It is interesting that the woodland at the water tower has come to be owned by myself and Gerry. It all started with the purchase of a water tower in 1988. Gerry always wanted to renovate a tall building such as a chimney, and make it into a house. A water tower was a dream come true and I went along with the idea despite some reservations. Next door to the tower was the cemetery lodge house; a small cottage which we thought could be very useful during the renovation of the tower. It was boarded-up and neglected. We purchased it. Years of neglect meant the damp and dismal cottage needed a lot of tlc. The plaster crumbled as it dried out but we managed to make some sensitive improvements inside and out. What we didn't realise when we purchased the cottage was that it was sold with a small parcel of land opposite, noted as "the drying green to the west". This drying green provided essential amenity to the small cottage and I learned from a neighbour that previous occupants of the cottage had great difficulty in drying their washing and hence the ground had been made available for this specific purpose. The drying green led onto a stunning woodland beyond and was situated at the top of the steep bank above the river N Esk and Ironmills Park. The drying green poles were still there and I put up a washing line. My mother was particularly pleased - she just loved a washing line.
For a spell of about 3 years between 1989 and 1993 we shared the use of the drying green ground with a relative who purchased the cottage from us on the condition that we could buy it back when he moved on. When he did move on, I started to attempt to create a more attractive woodland garden and sought advice. Plant potatoes said everyone - that cleans up the soil. It certainly did - because I dug it over by hand! Never again. Then in 1994 Gerry won Masterchef and our world turned upside down with the associated activities.
The woodland garden was our haven for solitude and peace at this time. Gerry had lost both his parents the year before Masterchef and the garden became really special to both of us. It was the place we could go and talk and try to make sense of the world at times.
By 1999 I had created a garden, which was lovely, but jarred a little with the surrounding woodland. And the patch of grass that I had so carefully created from seed was difficult to maintain due to the amount of shade and the dry conditions. I had great success though with Clematis, a climbing plant that my dad always loved. Bulbs did well and Spring season was the best. The ground goes into shade by the end of May and things get a little tricky. I have probably spent a fortune on garden plants that died or were eaten by bugs. C’est la vie – I now know better.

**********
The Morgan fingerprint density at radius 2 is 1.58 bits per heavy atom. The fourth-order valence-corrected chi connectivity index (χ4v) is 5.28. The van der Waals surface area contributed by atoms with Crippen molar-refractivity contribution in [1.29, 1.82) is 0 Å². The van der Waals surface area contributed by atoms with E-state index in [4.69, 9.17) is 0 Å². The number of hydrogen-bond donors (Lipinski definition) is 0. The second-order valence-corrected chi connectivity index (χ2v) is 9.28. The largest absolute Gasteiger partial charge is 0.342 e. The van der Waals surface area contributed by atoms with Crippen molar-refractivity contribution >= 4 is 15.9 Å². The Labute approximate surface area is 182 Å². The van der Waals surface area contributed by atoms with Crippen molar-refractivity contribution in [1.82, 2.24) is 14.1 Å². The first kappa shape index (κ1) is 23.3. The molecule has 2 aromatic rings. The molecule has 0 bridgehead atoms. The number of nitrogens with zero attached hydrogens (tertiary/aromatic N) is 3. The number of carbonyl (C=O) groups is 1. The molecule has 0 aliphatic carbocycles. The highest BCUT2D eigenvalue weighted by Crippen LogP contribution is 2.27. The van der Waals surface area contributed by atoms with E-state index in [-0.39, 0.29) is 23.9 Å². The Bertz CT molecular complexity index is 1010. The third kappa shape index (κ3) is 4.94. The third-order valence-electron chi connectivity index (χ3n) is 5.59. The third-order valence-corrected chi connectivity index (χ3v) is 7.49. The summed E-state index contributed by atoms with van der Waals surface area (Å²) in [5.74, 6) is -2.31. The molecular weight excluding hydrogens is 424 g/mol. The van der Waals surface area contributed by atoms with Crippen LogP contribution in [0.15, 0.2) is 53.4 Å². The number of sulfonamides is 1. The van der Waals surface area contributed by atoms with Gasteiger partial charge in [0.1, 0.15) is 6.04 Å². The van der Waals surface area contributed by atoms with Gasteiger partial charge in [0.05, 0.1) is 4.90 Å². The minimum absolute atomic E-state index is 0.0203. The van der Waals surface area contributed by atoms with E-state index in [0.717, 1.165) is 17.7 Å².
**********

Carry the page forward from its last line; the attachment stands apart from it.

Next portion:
Around 1998 we had the offer of a wooden gazebo from an architect friend in Melrose and thought “how wonderful for the garden”. It was quite a large gazebo so we applied to Midlothian Council to purchase a little bit more of the surrounding woodland to make things easier for us. We put the gazebo up and waited on a response to buy a little ore ground. The council eventually decided to sell us a much larger parcel of ground (a little over 1 acre and most of it on a steep slope) handing us the responsibility in return. Hence we became the owners of a woodland. We bought the ground on 2nd May 2000 to be precise and there was some local opposition to its sale. A couple of letters appeared in the Dalkeith Advertiser expressing concern. I couldn't understand it. I talked to those concerned and I was taken aback by some of the concerns - we had shut off a footpath, I had put down thorns to hurt puppies and dogs, Gerry would be taking over all of Dalkeith soon and we were not "local" enough - it was all really silly. What happened next is, I believe, the first step of what I now feel is a form of divine intervention in our lives. My cousin was tracing my family tree and discovered that my great great grandparents on my mothers side had lived in the cemetery lodge cottage, and Mary Tillie Dodds, my great great grandmother, actually died there in 1883 some 4 years after the tower was built. How amazing. I suddenly felt a little more "local" and my desire to own the woodland became compelling. We commissioned a woodland management plan from Donald McPhilimy and so it came to be - we took possession of the woodland. I was inundated with advice, signed up with 2 woodland organisations and started talking intently with Cameron Manson of Buccleuch Estates whose advice I hold dear. This was just the beginning - the millennium year. Oh and I took the opportunity to buy a land rover – bit tatty but I loved it. It was just great for transporting plants.